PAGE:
DOHA • Fourteen giant bronze sculptures by British artist Damien Hirst graphically charting the moments from conception to birth greet patients arriving at a US$8-billion (S$11-billion) hospital in Gulf state Qatar.
The vast open-air installation, named The Miraculous Journey, shows a foetus growing in the womb and culminates in a 14m sculpture of a naked baby just after birth.
The monumental work is the centrepiece of a modern art collection at the Sidra Medicine Hospital, officially opened last week in Doha.
"We believe it reflects very much the mission of Sidra, taking care of the healthcare of women and babies," said Ms Layla Ibrahim Bacha, art specialist with the government-supported Qatar Foundation, which owns most of the artworks. "I think it's perfect for the location."
Among the 65 works at the speciality facility for children and women's health are pieces by high-profile international names and artists from across the Arab world, including Qatar.
A fourth-floor outpatient clinic is decorated with a neon installation titled I Listen To The Ocean And All I Hear Is You by Tracey Emin, one of Hirst's ground-breaking contemporaries from Britain.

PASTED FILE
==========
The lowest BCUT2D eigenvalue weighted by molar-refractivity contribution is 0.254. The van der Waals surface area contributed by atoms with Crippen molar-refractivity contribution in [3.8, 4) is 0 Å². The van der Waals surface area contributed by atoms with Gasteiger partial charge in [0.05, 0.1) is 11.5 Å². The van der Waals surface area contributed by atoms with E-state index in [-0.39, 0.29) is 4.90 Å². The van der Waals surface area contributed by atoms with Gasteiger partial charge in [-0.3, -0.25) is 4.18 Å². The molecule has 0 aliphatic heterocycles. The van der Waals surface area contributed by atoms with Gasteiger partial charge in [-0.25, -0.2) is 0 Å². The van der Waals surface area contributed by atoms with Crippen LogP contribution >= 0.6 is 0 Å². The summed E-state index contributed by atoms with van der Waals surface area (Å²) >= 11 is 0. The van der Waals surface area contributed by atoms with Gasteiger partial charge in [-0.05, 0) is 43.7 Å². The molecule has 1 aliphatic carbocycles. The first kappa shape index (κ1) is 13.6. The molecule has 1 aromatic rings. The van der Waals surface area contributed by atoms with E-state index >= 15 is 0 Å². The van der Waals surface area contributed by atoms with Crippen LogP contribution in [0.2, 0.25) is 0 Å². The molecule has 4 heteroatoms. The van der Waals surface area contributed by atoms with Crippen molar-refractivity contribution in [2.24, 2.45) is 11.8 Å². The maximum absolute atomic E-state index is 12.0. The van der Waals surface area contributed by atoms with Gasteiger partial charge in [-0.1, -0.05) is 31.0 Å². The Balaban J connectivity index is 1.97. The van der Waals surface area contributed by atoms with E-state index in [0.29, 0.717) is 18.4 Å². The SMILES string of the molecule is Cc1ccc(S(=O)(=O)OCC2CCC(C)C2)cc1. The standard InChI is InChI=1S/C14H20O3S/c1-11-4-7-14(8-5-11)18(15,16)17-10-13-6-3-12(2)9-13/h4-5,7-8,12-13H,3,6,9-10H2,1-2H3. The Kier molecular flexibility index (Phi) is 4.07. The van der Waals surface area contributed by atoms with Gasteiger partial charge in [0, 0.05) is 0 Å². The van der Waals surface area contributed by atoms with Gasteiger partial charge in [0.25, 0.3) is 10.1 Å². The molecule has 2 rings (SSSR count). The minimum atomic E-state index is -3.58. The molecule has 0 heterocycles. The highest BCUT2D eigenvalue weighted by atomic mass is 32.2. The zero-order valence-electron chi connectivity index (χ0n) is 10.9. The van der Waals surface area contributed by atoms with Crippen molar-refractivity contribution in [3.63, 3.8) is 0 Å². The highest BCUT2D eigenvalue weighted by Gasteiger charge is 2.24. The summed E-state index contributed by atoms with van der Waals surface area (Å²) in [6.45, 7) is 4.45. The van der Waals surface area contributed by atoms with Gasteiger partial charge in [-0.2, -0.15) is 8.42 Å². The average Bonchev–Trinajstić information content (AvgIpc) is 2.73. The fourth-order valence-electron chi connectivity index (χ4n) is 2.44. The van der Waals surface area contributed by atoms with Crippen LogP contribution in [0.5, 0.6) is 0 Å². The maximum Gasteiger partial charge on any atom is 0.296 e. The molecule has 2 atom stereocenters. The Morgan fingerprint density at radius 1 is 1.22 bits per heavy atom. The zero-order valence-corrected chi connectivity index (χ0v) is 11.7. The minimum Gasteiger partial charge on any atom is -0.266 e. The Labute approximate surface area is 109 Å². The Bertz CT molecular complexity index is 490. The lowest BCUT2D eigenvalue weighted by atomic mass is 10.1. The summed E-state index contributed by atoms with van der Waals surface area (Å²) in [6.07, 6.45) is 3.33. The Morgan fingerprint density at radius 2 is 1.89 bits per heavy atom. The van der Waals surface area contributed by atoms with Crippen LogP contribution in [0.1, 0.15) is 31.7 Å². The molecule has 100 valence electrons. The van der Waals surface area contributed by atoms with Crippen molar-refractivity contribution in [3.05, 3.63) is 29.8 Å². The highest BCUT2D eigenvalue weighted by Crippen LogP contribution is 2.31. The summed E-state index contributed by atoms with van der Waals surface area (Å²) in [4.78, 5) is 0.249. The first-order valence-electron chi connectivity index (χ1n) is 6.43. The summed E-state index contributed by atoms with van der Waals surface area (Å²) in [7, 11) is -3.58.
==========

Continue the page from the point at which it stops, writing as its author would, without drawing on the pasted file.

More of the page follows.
Ms Bacha says the art was chosen with "very specific themes" in mind. "They are not meant to be decorative. They are meant to be creating debates, helping the patient to keep calm," she said.
Syrian artist Jaber al-Azmeh, whose pictures hang in the hospital, said it makes him "smile" to imagine his photographs on display in a place where new lives are starting.
Sidra began receiving its first patients in January. Last month, it successfully conducted Qatar's first operation to separate a pair of conjoined twins.
Energy-rich Qatar has become a major buyer of contemporary art.
It is seeking to portray itself as one of the most progressive states in the region against the backdrop of a bitter standoff with Gulf rivals led by Saudi Arabia.
But that does not mean there has not been controversy over the Hirst work towering outside the hospital.
The sculptures were originally unveiled in October 2013, but then covered from public view until recent weeks.
The official reason was to protect them from ongoing building work on the hospital, but they were concealed after a social media outcry.
"We are not expecting everyone to like them. We are not expecting everyone to understand them," said Ms Bacha. "This is why they are there to create this element of debate, this element of thinking."